Into This World We’re Thrown
In a widely circulated commencement speech given at Princeton, the author Michael Lewis highlighted the role that luck plays in our lives, and the importance of avoiding arrogance:
Success is always rationalized. People really don’t like to hear success explained away as luck — especially successful people. As they age, and succeed, people feel their success was somehow inevitable. They don’t want to acknowledge the role played by accident in their lives. There is a reason for this: the world does not want to acknowledge it either.… Life’s outcomes, while not entirely random, have a huge amount of luck baked into them. Above all, recognize that if you have had success, you have also had luck — and with luck comes obligation. You owe a debt, and not just to your Gods. You owe a debt to the unlucky.”
I am proud of some of the things I’ve been able to do in my life, such as this blog (parts of it, anyway), and my job, and these guys. While it has taken work, it would be arrogant to think I accomplished anything completely on my own and not to recognize all the contingencies and kindness from others that made any of this possible. As Kate Clancy wrote about allo-mothering, all parents receive help from others. That lesson extends beyond parenting to other spheres of life. I know that many people could do my job just as well, if not better, because there are plenty of very bright anthropologists out there, some of whom I’ve met at professional conferences or online. I’m not sure how I got my foot in the door in the fickle world of academia while many of them did not. Sometimes I feel like a capuchin who has gotten the grape. At other times, when I think of others who’ve accomplished more, or who have more prestigious positions, or who have higher salaries, it seems I’ve gotten the cucumber slice.
If I hadn’t attended the elementary school that I did, I probably wouldn’t have developed an interest in human variation, which in turn pushed me into anthropology. Majoring in anthropology wouldn’t have been even an option as an undergraduate without my supportive parents (“We’re not sure what you are going to do with that, but we’ll see where this road takes you.”) I might not have made it through graduate school either without my wife. If my officemate, Stephanie Rutledge, had not pointed me to David Barker’s work on the ‘fetal origins hypothesis’ at a time when we were both feeling burnt out, I might still be floundering to find a dissertation project. The same could be said about the luck I had in finding Hmong, Lao, and Khmer friends in high school and college, since their histories prompted me to consider how war in Southeast Asia might have impacted later health. For that matter, if I had not been born where and when I was, higher education might not even be an option to me. To top it off, I know the advantages I have being a white male in a part of the world run mostly by white males (if whiteness was an option, I would re-up every year). And so on, and so on. Introspection has a way of throwing cold water on arrogance.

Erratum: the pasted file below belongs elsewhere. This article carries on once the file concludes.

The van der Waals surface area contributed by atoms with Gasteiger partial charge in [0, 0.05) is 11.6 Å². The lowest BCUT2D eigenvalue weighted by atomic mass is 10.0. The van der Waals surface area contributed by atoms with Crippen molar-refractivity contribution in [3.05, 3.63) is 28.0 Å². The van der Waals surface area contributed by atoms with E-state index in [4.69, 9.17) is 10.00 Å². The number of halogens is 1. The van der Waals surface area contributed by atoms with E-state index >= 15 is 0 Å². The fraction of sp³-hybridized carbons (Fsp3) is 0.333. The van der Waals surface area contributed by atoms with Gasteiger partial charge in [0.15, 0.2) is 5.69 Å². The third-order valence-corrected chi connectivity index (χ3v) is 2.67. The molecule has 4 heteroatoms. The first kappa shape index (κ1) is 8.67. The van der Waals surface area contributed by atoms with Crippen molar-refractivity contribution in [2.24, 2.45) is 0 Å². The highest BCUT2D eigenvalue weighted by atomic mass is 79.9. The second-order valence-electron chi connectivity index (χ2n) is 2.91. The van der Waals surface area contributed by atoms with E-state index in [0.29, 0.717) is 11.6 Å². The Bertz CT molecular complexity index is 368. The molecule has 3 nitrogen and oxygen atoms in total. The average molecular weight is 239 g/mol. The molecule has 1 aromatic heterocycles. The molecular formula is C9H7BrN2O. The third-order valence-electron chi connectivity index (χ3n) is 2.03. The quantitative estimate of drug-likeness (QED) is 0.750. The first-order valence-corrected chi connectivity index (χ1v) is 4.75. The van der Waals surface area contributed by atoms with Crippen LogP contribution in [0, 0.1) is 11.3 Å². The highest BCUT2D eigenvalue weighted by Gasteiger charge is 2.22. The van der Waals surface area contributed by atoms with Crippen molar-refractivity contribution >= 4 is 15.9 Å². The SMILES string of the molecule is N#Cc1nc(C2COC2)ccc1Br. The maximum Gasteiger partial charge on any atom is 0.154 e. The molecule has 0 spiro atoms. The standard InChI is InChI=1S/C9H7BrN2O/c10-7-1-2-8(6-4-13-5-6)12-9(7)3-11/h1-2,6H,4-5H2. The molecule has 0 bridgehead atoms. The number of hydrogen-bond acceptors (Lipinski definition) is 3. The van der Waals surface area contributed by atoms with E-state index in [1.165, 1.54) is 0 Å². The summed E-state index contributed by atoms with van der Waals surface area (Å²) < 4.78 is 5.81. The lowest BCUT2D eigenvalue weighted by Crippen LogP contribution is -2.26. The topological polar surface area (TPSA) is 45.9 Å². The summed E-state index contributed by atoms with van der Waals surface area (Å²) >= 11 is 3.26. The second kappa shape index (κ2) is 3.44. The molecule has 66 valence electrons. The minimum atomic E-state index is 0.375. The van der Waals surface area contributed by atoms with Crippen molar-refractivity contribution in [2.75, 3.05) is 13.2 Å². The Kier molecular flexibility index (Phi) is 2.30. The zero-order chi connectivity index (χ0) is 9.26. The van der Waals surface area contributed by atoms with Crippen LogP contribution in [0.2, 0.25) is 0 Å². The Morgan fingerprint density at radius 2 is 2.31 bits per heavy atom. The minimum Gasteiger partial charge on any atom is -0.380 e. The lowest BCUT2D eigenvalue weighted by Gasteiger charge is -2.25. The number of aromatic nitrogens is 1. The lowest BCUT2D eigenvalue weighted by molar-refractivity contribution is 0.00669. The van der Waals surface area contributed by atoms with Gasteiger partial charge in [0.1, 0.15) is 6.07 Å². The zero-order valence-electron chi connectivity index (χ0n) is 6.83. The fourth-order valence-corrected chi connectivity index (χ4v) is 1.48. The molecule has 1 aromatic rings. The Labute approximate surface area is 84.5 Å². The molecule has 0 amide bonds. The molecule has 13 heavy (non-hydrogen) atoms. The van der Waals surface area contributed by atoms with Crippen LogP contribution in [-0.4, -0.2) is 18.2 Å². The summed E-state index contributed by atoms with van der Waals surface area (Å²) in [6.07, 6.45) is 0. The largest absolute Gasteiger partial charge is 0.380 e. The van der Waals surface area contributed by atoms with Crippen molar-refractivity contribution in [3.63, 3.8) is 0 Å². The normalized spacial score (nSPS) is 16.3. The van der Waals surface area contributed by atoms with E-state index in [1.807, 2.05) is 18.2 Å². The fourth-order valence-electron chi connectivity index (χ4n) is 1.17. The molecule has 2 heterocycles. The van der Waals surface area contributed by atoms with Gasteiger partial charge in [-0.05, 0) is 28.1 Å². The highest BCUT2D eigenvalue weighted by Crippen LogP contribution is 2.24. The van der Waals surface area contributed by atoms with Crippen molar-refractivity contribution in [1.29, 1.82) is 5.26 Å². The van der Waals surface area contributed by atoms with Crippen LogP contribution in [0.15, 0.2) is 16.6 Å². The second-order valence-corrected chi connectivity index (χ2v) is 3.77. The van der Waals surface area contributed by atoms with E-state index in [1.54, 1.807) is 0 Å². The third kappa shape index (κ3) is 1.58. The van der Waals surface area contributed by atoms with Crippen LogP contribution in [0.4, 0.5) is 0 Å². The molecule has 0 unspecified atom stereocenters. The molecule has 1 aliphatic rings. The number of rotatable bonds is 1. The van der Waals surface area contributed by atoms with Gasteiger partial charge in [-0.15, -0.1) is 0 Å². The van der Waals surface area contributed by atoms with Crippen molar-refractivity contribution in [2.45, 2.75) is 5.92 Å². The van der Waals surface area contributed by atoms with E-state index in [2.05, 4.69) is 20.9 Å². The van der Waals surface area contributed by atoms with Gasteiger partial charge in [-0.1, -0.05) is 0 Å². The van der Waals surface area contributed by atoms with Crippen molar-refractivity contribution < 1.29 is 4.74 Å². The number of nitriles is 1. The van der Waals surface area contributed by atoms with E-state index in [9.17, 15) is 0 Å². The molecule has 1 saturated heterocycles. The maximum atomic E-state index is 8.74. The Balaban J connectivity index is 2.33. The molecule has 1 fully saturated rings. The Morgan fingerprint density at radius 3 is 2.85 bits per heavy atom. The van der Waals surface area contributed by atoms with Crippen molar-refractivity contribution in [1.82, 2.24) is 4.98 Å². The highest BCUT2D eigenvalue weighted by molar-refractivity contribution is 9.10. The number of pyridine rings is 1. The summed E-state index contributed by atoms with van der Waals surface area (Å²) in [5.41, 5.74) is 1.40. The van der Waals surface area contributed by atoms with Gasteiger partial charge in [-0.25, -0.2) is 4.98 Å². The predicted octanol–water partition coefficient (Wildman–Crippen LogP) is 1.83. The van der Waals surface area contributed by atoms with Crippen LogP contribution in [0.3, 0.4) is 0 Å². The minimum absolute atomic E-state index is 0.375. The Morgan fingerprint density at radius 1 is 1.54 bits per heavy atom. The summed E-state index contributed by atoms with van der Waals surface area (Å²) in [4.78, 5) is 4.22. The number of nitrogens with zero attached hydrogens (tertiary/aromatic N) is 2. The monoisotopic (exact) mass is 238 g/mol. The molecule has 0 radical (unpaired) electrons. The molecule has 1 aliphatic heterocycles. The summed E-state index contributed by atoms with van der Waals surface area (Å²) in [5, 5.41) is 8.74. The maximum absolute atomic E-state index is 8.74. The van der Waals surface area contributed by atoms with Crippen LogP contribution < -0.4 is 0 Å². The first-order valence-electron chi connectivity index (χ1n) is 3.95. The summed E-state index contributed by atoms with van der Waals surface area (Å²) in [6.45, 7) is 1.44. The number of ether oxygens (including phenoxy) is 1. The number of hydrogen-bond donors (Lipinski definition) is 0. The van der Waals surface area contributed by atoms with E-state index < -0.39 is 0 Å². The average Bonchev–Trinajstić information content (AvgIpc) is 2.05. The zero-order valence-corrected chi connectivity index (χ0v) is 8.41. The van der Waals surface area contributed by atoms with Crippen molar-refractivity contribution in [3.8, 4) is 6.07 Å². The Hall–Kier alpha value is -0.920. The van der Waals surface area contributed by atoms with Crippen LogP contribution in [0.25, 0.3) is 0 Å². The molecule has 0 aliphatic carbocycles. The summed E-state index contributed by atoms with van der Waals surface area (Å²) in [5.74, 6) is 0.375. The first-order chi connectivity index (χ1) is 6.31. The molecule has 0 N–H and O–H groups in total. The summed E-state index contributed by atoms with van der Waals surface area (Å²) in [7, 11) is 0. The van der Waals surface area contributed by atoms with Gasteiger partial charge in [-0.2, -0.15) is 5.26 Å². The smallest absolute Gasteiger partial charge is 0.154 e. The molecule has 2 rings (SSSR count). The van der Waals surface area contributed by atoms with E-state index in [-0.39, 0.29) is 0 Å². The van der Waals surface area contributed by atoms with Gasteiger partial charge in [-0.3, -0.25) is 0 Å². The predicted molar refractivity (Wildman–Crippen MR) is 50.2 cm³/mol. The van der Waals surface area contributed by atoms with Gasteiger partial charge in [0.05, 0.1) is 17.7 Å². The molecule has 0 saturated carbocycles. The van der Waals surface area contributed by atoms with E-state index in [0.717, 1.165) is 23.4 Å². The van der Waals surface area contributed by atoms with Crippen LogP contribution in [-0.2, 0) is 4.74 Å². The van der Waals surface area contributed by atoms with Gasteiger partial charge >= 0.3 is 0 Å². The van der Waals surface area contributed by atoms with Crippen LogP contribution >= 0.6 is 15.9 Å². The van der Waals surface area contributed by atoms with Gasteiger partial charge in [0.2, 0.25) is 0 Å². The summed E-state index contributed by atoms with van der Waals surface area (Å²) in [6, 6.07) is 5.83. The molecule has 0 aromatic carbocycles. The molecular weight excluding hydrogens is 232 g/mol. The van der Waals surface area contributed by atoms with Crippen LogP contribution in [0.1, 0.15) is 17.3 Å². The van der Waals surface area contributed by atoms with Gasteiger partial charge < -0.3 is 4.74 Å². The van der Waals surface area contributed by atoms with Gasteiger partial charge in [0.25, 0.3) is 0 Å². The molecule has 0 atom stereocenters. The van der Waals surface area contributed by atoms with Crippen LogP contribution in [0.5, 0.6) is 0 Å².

It is tempting to tell ourselves a different narrative, that what we’ve earned is on our own merits. As Thomas Jefferson said “I find that the harder I work, the more luck I seem to have.” That’s probably true. But hard work is only one tributary in the river of success. We can steer ourselves down that river with endogenous effort, but it would be that much easier if one is born with a canoe or a yacht already available.
David Brooks once wrote that “We’re all born late. We’re born into history that is well under way. We’re born into cultures, nations and languages that we didn’t choose. On top of that, we’re born with certain brain chemicals and genetic predispositions that we can’t control… Often, we react in ways we regret even while we’re doing them.” Not everyone likes David Brooks’ writings, but I think he was spot on here. We do arrive late to the party, and are then handed genes and cultures that have histories which preceded our existence.
On those rare occasions when I’ve worked my way past insecurity or even a healthy level of confidence, and arrogance wants to escape, I try to think of why it might be there in the first place. Perhaps it’s arrogant to have this blog, and to think that my thoughts are worth sharing (is that false modesty?). Perhaps it’s arrogant even to exist, knowing the odds against it. Or maybe, arrogance can sometimes be an act of defiance, in the belief that our wills and desires are worth something and that it is:
neither fate nor nature nor the irresistible tides of history, but the work of our own hands, matched to reason and principle, that will determine our destiny. There is pride in that, even arrogance, but there is also experience and truth. In any event, it is the only way we can live.” (RFK)
Brosnan SF, deWaal F (2003) Monkeys reject unequal pay. Nature 425: 297-9. (Link)
Brosnan S, Talbot C, Ahlgren M, Lambeth S, Schapiro S. 2010. Mechanisms underlying responses to inequitable outcomes in chimpanzees, Pan troglodytes. Animal Behaviour Volume 79, Issue 6, : 1229–37. (Link)
Johnson DDP, Fowler JH. 2011. The evolution of overconfidence. Nature 477: 317–320. (Link)
Lee, Richard B. 1979. The !Kung San: Men, Women, and Work in a Foraging Society. Cambridge Univ Press. (Link)
Haig, D. (1993). Genetic conflicts in human pregnancy. The Quarterly Review of Biology, 68(4), 495-532. (Link)
Sloane S, Baillargeon R, Premack D. 2012. Do infants have a sense of fairness? Psychol Sci. 2012 February 1; 23(2): 196–204. (Link)
Smith EA, Hill K, Marlowe F, Nolin D, Wiessner P, Gurven M, Bowles S, Borgerhoff Mulder M, Hertz T, Bell A. 2010. Wealth transmission and inequality among hunter-gatherers. Current Anthropology 51(1): 19-34. (Link)